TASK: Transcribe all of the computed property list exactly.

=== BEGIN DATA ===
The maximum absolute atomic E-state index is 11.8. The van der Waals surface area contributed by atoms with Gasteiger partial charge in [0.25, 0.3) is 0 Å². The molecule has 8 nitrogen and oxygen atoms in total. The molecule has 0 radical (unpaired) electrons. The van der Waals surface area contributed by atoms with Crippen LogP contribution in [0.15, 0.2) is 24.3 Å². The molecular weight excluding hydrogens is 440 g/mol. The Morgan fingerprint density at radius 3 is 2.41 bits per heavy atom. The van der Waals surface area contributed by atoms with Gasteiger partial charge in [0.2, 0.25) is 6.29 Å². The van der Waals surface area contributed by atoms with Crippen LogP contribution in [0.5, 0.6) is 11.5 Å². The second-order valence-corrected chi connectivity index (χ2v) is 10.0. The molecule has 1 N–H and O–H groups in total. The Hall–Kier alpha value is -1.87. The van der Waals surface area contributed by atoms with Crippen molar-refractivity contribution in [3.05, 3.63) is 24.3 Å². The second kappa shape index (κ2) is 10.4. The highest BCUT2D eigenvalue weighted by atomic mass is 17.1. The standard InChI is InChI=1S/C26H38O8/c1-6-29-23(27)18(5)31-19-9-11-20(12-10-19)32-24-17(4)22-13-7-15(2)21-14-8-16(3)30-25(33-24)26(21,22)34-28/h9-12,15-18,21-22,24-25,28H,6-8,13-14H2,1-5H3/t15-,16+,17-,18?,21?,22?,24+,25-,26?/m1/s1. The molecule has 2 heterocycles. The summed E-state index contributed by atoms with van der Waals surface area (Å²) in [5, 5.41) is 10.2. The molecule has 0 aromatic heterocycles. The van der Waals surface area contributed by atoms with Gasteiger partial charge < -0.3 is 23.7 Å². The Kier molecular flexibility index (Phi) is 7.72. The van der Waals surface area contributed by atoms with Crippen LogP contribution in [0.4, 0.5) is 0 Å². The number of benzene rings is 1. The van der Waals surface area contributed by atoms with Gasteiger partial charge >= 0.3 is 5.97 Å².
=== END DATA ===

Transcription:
The maximum absolute atomic E-state index is 11.8. The van der Waals surface area contributed by atoms with Gasteiger partial charge in [0.25, 0.3) is 0 Å². The molecule has 8 nitrogen and oxygen atoms in total. The molecule has 0 radical (unpaired) electrons. The van der Waals surface area contributed by atoms with Crippen LogP contribution in [0.15, 0.2) is 24.3 Å². The molecular weight excluding hydrogens is 440 g/mol. The Morgan fingerprint density at radius 3 is 2.41 bits per heavy atom. The van der Waals surface area contributed by atoms with Gasteiger partial charge in [0.2, 0.25) is 6.29 Å². The van der Waals surface area contributed by atoms with Crippen LogP contribution in [0.5, 0.6) is 11.5 Å². The second-order valence-corrected chi connectivity index (χ2v) is 10.0. The molecule has 1 N–H and O–H groups in total. The Hall–Kier alpha value is -1.87. The van der Waals surface area contributed by atoms with Crippen molar-refractivity contribution in [3.05, 3.63) is 24.3 Å². The second kappa shape index (κ2) is 10.4. The highest BCUT2D eigenvalue weighted by atomic mass is 17.1. The standard InChI is InChI=1S/C26H38O8/c1-6-29-23(27)18(5)31-19-9-11-20(12-10-19)32-24-17(4)22-13-7-15(2)21-14-8-16(3)30-25(33-24)26(21,22)34-28/h9-12,15-18,21-22,24-25,28H,6-8,13-14H2,1-5H3/t15-,16+,17-,18?,21?,22?,24+,25-,26?/m1/s1. The molecule has 2 heterocycles. The summed E-state index contributed by atoms with van der Waals surface area (Å²) in [5, 5.41) is 10.2. The molecule has 0 aromatic heterocycles. The van der Waals surface area contributed by atoms with Gasteiger partial charge < -0.3 is 23.7 Å². The Kier molecular flexibility index (Phi) is 7.72. The van der Waals surface area contributed by atoms with Crippen LogP contribution in [0.4, 0.5) is 0 Å². The number of benzene rings is 1. The van der Waals surface area contributed by atoms with Gasteiger partial charge >= 0.3 is 5.97 Å².